This past week or so I’ve highlighted some great success stories and long-term results. However, every medical procedure known to man has a success and failure rate. This is why we routinely publish outcome data which contains the average of patients who did well, those that did OK, and those where the procedure was ineffective. This morning I’d like to highlight a patient who was treated down in Grand Cayman who got no meaningful results. Why post about when the Regenexx Procedure doesn’t work? Because it provides patients the balance they need to decide if Regenexx is right for them.
First, I’ve blogged on other treatment failures many times in the past (see here, here, and here). This morning’s patient AB is a middle aged man with a history of four prior knee surgeries. While he had a metabolic syndrome (high blood pressure and prediabetes), the good news is that he had lost 35 pounds. His MRI showed almost full thickness loss of cartilage in the outside compartment of the knee, multiple areas of degeneration in what was left of his meniscus tissue (much of which had been removed in the prior surgeries) and his exam showed laxity in multiple important knee ligaments causing knee instability. The patient underwent a Regenexx-C cultured procedure back in January 2015 and recently he reported no positive results.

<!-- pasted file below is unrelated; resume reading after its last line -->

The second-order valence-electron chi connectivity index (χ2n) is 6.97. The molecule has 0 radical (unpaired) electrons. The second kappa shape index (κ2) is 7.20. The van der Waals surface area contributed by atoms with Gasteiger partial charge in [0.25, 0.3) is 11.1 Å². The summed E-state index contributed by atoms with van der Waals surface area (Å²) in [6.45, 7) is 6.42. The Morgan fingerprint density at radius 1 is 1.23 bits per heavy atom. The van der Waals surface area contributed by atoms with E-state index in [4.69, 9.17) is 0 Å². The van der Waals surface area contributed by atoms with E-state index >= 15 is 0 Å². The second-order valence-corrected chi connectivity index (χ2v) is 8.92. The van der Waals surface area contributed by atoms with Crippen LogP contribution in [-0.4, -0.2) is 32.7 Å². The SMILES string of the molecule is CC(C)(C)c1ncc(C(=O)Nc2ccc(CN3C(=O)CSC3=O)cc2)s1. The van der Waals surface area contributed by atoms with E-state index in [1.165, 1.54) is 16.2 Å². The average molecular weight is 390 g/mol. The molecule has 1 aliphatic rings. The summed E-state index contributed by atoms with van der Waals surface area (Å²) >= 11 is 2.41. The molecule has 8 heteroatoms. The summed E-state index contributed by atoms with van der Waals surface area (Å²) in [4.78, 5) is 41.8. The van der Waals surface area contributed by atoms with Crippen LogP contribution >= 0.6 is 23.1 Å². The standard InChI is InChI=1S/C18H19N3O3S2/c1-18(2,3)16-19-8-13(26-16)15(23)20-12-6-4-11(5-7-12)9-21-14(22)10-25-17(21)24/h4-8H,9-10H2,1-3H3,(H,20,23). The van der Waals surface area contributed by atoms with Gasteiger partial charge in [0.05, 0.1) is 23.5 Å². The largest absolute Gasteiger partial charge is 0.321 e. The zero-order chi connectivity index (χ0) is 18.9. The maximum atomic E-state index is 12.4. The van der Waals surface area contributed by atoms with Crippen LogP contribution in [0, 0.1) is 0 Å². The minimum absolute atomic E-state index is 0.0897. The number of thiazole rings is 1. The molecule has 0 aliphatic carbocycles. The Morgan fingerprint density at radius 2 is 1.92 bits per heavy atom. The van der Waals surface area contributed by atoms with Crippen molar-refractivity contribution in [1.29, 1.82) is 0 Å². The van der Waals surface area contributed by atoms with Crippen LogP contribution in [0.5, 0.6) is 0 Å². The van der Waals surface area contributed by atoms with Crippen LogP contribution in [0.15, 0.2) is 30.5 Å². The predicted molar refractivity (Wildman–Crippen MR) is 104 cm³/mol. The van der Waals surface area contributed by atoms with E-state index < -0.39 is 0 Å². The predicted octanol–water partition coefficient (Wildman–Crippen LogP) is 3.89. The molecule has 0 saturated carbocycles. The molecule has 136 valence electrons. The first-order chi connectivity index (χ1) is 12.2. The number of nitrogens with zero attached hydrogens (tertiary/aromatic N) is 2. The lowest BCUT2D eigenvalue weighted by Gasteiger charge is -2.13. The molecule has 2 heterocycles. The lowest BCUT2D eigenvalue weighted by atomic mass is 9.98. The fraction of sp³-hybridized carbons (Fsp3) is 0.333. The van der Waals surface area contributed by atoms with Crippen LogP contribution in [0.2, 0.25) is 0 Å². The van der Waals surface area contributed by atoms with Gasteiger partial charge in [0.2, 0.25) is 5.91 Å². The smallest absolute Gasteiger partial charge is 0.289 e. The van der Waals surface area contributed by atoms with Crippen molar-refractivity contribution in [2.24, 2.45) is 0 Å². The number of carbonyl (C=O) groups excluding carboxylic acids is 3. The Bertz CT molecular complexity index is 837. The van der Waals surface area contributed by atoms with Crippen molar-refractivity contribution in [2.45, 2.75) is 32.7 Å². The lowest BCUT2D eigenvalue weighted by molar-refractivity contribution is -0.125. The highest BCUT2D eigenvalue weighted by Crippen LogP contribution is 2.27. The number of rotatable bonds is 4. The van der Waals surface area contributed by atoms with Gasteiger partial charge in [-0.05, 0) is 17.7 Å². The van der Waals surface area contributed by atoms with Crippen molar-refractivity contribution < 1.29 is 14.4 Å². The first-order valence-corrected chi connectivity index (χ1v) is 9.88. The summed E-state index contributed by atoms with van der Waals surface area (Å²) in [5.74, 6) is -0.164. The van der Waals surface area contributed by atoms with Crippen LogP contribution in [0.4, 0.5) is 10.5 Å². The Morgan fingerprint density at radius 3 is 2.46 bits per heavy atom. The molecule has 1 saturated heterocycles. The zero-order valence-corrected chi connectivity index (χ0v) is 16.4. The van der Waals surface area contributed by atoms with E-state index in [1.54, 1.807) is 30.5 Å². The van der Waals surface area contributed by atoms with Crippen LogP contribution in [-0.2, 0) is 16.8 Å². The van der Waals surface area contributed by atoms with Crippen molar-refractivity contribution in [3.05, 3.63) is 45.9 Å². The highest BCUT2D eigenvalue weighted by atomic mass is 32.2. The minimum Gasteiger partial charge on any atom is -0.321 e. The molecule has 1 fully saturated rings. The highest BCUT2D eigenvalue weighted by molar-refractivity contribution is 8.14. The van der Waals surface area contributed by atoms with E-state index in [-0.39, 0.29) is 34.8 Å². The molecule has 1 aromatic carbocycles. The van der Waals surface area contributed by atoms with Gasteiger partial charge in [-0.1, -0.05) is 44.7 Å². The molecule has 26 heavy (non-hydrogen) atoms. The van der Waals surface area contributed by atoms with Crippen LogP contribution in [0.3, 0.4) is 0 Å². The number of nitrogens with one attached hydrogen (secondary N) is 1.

So what happened? Looking at our registry data on about 600 patients treated with this type of stem cell therapy, the severity of his arthritis doesn’t predict a bad outcome. Any stem cell therapy that uses the patient’s own cells is always only as good as the health of the cells. It’s certainly possible that the accumulated toll of the patient’s metabolic syndrome (high blood pressure and pre-diabetes) had reduced the activity and potency of his stem cells.
The upshot? No medical nor surgical procedure known to man works every time and our procedures are no different. We go out of our way to publish our results both online and in the peer reviewed scientific literature. These results contain all patient results that we have been able to obtain – which always includes patients who did well balanced by patients who had less of a response. Despite that transparency, it’s always best to post patient’s treatment failures to balance posting successes. While other clinics who treat arthritis patients don’t discuss treatment failures, since we’ve been doing this longer than anyone else, we feel the need to lead by example.